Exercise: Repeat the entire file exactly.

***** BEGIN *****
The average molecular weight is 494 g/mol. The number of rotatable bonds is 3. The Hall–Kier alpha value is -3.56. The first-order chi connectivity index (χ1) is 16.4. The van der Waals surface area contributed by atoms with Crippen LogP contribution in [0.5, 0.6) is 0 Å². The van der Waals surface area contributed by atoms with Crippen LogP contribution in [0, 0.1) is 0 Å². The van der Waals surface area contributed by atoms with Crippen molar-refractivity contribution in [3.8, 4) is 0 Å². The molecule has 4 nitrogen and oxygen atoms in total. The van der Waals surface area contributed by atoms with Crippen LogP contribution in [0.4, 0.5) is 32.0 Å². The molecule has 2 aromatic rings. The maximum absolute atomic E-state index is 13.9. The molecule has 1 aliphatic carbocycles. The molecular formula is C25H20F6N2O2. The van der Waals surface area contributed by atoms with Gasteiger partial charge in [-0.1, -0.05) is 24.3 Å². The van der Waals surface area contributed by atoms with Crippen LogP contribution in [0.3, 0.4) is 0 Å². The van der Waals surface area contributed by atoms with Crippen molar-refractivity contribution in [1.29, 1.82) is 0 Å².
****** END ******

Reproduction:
The average molecular weight is 494 g/mol. The number of rotatable bonds is 3. The Hall–Kier alpha value is -3.56. The first-order chi connectivity index (χ1) is 16.4. The van der Waals surface area contributed by atoms with Crippen LogP contribution in [0.5, 0.6) is 0 Å². The van der Waals surface area contributed by atoms with Crippen LogP contribution in [0, 0.1) is 0 Å². The van der Waals surface area contributed by atoms with Crippen molar-refractivity contribution in [3.8, 4) is 0 Å². The molecule has 4 nitrogen and oxygen atoms in total. The van der Waals surface area contributed by atoms with Crippen LogP contribution in [0.4, 0.5) is 32.0 Å². The molecule has 2 aromatic rings. The maximum absolute atomic E-state index is 13.9. The molecule has 1 aliphatic carbocycles. The molecular formula is C25H20F6N2O2. The van der Waals surface area contributed by atoms with Gasteiger partial charge in [-0.1, -0.05) is 24.3 Å². The van der Waals surface area contributed by atoms with Crippen LogP contribution in [0.3, 0.4) is 0 Å². The van der Waals surface area contributed by atoms with Crippen molar-refractivity contribution in [1.29, 1.82) is 0 Å².